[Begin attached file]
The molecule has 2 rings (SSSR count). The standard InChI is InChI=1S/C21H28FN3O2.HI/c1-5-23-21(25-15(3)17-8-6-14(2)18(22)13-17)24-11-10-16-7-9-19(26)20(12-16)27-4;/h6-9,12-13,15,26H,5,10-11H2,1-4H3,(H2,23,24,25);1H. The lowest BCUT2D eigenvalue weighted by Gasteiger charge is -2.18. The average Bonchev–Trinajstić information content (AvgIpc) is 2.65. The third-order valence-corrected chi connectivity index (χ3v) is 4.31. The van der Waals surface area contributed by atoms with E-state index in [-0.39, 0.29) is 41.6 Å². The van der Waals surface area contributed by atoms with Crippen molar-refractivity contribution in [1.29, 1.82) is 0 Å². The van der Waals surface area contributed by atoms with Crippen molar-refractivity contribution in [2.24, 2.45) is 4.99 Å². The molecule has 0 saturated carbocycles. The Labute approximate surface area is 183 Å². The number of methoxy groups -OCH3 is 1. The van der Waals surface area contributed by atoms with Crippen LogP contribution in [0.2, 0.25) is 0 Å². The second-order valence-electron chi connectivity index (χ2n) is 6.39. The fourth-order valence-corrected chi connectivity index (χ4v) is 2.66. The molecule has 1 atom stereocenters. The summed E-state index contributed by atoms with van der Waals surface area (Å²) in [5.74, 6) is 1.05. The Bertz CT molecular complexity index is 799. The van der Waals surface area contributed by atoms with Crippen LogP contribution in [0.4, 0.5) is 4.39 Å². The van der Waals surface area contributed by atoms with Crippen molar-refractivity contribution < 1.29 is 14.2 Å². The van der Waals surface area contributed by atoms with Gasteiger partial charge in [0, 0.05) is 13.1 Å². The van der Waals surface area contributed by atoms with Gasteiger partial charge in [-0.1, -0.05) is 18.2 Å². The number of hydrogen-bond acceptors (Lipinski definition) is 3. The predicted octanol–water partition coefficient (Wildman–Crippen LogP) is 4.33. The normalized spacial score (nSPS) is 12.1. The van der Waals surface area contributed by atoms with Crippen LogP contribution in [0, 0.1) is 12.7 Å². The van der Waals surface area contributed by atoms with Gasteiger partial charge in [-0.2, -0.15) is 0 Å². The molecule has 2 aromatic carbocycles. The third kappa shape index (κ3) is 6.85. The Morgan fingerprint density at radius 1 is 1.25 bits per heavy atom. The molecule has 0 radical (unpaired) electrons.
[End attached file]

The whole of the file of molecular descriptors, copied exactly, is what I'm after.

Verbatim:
The molecule has 2 rings (SSSR count). The standard InChI is InChI=1S/C21H28FN3O2.HI/c1-5-23-21(25-15(3)17-8-6-14(2)18(22)13-17)24-11-10-16-7-9-19(26)20(12-16)27-4;/h6-9,12-13,15,26H,5,10-11H2,1-4H3,(H2,23,24,25);1H. The lowest BCUT2D eigenvalue weighted by Gasteiger charge is -2.18. The average Bonchev–Trinajstić information content (AvgIpc) is 2.65. The third-order valence-corrected chi connectivity index (χ3v) is 4.31. The van der Waals surface area contributed by atoms with E-state index in [-0.39, 0.29) is 41.6 Å². The van der Waals surface area contributed by atoms with Crippen molar-refractivity contribution in [1.29, 1.82) is 0 Å². The van der Waals surface area contributed by atoms with Crippen molar-refractivity contribution in [2.24, 2.45) is 4.99 Å². The molecule has 0 saturated carbocycles. The Labute approximate surface area is 183 Å². The number of methoxy groups -OCH3 is 1. The van der Waals surface area contributed by atoms with Crippen LogP contribution in [0.2, 0.25) is 0 Å². The second-order valence-electron chi connectivity index (χ2n) is 6.39. The fourth-order valence-corrected chi connectivity index (χ4v) is 2.66. The molecule has 1 atom stereocenters. The summed E-state index contributed by atoms with van der Waals surface area (Å²) in [5.74, 6) is 1.05. The Bertz CT molecular complexity index is 799. The van der Waals surface area contributed by atoms with Crippen LogP contribution in [0.4, 0.5) is 4.39 Å². The van der Waals surface area contributed by atoms with Crippen molar-refractivity contribution < 1.29 is 14.2 Å². The van der Waals surface area contributed by atoms with Gasteiger partial charge in [0, 0.05) is 13.1 Å². The van der Waals surface area contributed by atoms with Gasteiger partial charge in [-0.1, -0.05) is 18.2 Å². The number of hydrogen-bond acceptors (Lipinski definition) is 3. The predicted octanol–water partition coefficient (Wildman–Crippen LogP) is 4.33. The normalized spacial score (nSPS) is 12.1. The van der Waals surface area contributed by atoms with Crippen LogP contribution in [0, 0.1) is 12.7 Å². The van der Waals surface area contributed by atoms with Gasteiger partial charge in [-0.2, -0.15) is 0 Å². The molecule has 2 aromatic carbocycles. The third kappa shape index (κ3) is 6.85. The Morgan fingerprint density at radius 1 is 1.25 bits per heavy atom. The molecule has 0 radical (unpaired) electrons.